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What is the curvature scalar $\Psi_{4}$?

Is it related to the scalar curvature $R$?

What does its real and imaginary parts represent?

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1 Answer

up vote 2 down vote accepted

It's one of the Weyl curvature scalars or coefficients, see the first page of http://arxiv.org/abs/1105.0781 - They're some "doubly light-like", see the formulae, components of the Weyl tensor, and because the Ricci scalar is specifically removed from the Weyl tensor, you may be sure that $\Psi_4$ isn't related to $R$. But both $R$ and $\Psi_n$ are linear combinations of components of the Riemann tensor.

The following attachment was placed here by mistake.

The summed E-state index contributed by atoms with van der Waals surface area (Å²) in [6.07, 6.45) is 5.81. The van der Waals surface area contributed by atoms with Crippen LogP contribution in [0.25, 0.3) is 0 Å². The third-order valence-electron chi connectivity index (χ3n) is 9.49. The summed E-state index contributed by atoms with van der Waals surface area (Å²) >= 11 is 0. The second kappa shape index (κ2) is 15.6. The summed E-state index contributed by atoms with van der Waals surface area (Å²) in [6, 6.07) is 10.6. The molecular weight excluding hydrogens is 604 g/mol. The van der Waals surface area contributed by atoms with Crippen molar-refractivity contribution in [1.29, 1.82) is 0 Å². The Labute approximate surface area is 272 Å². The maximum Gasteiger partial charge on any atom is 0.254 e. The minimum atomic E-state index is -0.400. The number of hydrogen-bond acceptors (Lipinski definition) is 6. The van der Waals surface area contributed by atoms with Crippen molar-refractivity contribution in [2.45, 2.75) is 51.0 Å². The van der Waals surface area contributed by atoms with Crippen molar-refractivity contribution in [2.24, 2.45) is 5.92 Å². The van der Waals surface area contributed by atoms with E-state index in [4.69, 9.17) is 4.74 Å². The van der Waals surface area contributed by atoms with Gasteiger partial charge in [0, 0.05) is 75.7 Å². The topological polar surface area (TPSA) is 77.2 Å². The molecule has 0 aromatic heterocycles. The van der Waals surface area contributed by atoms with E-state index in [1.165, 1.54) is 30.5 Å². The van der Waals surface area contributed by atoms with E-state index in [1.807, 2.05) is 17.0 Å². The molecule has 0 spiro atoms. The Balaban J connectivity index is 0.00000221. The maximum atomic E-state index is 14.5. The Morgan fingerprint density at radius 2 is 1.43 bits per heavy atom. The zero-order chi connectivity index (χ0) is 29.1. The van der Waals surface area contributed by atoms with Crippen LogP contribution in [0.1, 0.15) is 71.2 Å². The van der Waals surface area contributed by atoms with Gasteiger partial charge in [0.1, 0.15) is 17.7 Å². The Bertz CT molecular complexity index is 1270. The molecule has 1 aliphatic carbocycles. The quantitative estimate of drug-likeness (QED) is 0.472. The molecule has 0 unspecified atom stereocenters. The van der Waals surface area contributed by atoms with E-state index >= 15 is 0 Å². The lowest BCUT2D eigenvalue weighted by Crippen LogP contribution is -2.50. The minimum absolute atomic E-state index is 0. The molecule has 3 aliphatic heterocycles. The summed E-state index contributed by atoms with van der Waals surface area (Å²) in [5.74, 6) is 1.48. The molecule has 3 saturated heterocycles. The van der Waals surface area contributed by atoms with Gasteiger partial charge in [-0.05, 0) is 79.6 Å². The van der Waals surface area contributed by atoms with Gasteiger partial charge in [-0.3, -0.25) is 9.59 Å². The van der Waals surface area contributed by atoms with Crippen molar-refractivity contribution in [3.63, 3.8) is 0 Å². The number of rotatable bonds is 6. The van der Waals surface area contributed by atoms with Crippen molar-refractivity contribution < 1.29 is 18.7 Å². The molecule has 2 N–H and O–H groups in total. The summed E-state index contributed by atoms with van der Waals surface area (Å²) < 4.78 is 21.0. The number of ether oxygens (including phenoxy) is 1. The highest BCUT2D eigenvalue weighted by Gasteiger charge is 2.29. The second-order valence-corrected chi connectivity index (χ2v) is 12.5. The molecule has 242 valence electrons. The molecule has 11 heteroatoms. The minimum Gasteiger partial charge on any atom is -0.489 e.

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Typically, for the "natural" tetrad coordinate choices, $\psi_{4}$ represents terms related to radiation. But it is obviously something that his highly coordinate-dependent. –  Jerry Schirmer Sep 29 '12 at 16:44
    
Lubo\v{s}, thank you for the time you took to answer my question :) May I add a follow-up? In this paper (which is similar to the one you cited), it says (on p.21) that the $\Psi_{4} = \ddot{h}_{+} - i\ddot{h}_{\times}$ which I understand. However, the author plots (in Fig. 18) the real part of the $l=n=2$ component of $\Psi_{4}$. Is there a way I can think of this quantity in terms of $h$, $h_{+}$ or $h_{\times}$? –  user12345 Sep 30 '12 at 14:34
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